Material and Methods
Study design and setting
The study protocol was approved by the Ethics Committee of Zahedan University of Medical Sciences (ethical code: IR.ZAUMS.REC.1397.109). This is a double-blind, randomized clinical trial. The study population was selected among children aged 1-7 years with a status classification system (ASA) grade of one or two who needed a diagnostic imaging procedure at the emergency department of Khatam al-Anbia Hospital in Zahedan (2018-2019). Based on similar studies [4,9], 50 people in each group were randomly selected using a permutation test. However, this number was increased to 55 people in order to improve the accuracy of the results and to consider the possibility of sample attrition. The eligibility criteria included children aged 1-7 years who needed a diagnostic imaging procedure. On the other hand, the exclusion criteria were children with comorbidities such as seizure, cardiovascular and respiratory diseases, and active respiratory infection, diseases of the nervous system such as autism and ADHD, history of drug allergy to sedatives, children receiving other sedatives, the use of antibiotics such as erythromycin which could impair metabolism, needing more than 60 minutes for the imaging procedure, and parents’ unwillingness
Data were collected based on a questionnaire, examination, and the results of [medical] devices. First, the purpose of the study and its conditions were explained to the parents. The written consent was then obtained from those who agreed to cooperate and their children both met the inclusion criteria and were in grades one or two according to the ASA status classification system (Table 1).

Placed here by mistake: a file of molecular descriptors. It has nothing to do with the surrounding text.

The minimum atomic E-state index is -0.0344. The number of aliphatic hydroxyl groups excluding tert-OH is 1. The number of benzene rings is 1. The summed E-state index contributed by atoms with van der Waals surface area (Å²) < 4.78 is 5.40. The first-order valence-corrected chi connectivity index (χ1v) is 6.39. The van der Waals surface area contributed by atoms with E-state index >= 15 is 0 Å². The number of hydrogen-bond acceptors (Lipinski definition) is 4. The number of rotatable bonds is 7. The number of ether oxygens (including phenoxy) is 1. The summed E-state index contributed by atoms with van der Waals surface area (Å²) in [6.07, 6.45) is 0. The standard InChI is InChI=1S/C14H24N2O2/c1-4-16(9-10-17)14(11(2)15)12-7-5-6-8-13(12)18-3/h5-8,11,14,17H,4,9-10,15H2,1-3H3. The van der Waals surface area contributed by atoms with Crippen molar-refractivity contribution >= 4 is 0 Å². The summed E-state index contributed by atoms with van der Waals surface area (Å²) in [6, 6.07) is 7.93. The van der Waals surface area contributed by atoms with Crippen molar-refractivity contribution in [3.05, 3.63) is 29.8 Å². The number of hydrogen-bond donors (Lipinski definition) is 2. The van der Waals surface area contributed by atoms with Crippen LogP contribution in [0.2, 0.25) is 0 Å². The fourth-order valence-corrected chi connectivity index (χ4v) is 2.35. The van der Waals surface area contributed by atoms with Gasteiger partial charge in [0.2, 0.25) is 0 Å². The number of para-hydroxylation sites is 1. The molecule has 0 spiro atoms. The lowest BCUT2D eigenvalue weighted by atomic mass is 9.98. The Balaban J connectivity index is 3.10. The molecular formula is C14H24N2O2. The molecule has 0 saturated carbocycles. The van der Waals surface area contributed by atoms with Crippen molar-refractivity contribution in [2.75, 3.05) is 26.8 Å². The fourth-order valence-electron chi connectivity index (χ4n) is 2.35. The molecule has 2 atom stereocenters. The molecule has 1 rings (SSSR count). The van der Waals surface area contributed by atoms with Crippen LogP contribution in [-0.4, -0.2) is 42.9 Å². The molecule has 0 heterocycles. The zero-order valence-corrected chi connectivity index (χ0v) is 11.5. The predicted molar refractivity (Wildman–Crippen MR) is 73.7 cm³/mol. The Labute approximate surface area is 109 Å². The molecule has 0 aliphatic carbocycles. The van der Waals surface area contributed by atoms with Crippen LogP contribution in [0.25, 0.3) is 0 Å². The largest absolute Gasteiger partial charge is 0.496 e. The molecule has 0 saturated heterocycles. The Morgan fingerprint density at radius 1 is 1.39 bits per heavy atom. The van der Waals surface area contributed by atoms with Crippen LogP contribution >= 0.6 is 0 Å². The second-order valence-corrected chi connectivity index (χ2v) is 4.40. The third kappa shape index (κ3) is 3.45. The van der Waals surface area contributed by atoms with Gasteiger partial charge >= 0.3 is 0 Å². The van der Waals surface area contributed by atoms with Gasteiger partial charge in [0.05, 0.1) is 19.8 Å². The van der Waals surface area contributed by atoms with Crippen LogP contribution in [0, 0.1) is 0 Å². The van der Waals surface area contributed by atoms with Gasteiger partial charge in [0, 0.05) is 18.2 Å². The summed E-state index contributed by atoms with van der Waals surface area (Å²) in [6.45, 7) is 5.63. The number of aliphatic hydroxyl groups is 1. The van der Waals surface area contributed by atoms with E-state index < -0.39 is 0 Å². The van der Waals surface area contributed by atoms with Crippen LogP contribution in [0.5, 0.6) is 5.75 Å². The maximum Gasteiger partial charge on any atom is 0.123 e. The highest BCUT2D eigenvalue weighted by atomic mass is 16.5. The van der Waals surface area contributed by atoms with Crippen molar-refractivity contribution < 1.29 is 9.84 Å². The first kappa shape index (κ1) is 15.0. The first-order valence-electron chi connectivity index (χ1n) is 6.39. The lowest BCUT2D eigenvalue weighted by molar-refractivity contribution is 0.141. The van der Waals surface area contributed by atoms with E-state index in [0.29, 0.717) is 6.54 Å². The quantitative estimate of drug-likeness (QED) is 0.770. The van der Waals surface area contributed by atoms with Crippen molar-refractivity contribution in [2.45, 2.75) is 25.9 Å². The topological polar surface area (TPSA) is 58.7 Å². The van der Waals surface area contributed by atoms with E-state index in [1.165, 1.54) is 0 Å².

Next, the children were randomly divided into two groups of 50 each. The oral form of the two drugs was not available but it was possible to orally administer their intravenous form. In one group, children received 0.5 mg/kg oral midazolam (using midazolam 5 mg/ml ampoule), and the second group were administered 5 mg/kg oral ketamine (using 50 mg/10 ml ampoule). Additionally, both groups were given 20 cc of cherry juice (by the glass) to improve the taste of the medicine [34-36]. Prior to administering the two drugs, the necessary equipment (suction, oxygen mask, oxygen, oral airway, intubation devices (endotracheal intubation)) and antagonist drugs were prepared. Afterward, heart rate, respiratory rate, oxygen saturation level (O2sat), blood pressure, weight, and the level of consciousness of all patients were recorded by the emergency medicine assistant . Then, sedation was prescribed, and a questionnaire was given to the pharmacy staff, who were given the necessary training to alternately deliver one of the two drugs (A = midazolam; B = ketamine) according to patient’s weight. Without informing the emergency medicine assistant, they poured the drug into the juice and delivered it to the patient.